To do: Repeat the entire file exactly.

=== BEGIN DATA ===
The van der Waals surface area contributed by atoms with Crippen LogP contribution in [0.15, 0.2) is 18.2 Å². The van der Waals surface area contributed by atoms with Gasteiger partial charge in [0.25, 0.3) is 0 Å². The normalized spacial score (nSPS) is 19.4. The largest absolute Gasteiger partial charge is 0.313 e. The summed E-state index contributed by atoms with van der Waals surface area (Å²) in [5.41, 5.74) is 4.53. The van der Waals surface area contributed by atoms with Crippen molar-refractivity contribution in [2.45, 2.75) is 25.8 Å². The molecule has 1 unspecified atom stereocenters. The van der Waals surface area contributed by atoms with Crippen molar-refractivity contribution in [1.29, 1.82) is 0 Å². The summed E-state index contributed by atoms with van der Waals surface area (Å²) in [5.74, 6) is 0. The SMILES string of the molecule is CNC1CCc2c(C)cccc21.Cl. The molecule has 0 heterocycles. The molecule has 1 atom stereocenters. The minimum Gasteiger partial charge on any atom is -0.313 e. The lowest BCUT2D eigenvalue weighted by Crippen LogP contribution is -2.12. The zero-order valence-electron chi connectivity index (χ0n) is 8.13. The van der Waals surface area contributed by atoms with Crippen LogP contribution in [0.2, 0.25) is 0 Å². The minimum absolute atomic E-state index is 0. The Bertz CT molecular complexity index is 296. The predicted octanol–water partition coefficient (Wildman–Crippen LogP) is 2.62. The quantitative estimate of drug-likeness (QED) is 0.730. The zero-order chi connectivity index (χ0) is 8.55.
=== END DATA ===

The van der Waals surface area contributed by atoms with Crippen LogP contribution in [0.15, 0.2) is 18.2 Å². The van der Waals surface area contributed by atoms with Gasteiger partial charge in [0.25, 0.3) is 0 Å². The normalized spacial score (nSPS) is 19.4. The largest absolute Gasteiger partial charge is 0.313 e. The summed E-state index contributed by atoms with van der Waals surface area (Å²) in [5.41, 5.74) is 4.53. The van der Waals surface area contributed by atoms with Crippen molar-refractivity contribution in [2.45, 2.75) is 25.8 Å². The molecule has 1 unspecified atom stereocenters. The van der Waals surface area contributed by atoms with Crippen molar-refractivity contribution in [1.29, 1.82) is 0 Å². The summed E-state index contributed by atoms with van der Waals surface area (Å²) in [5.74, 6) is 0. The SMILES string of the molecule is CNC1CCc2c(C)cccc21.Cl. The molecule has 0 heterocycles. The molecule has 1 atom stereocenters. The minimum Gasteiger partial charge on any atom is -0.313 e. The lowest BCUT2D eigenvalue weighted by Crippen LogP contribution is -2.12. The zero-order valence-electron chi connectivity index (χ0n) is 8.13. The van der Waals surface area contributed by atoms with Crippen LogP contribution in [0.2, 0.25) is 0 Å². The minimum absolute atomic E-state index is 0. The Bertz CT molecular complexity index is 296. The predicted octanol–water partition coefficient (Wildman–Crippen LogP) is 2.62. The quantitative estimate of drug-likeness (QED) is 0.730. The zero-order chi connectivity index (χ0) is 8.55.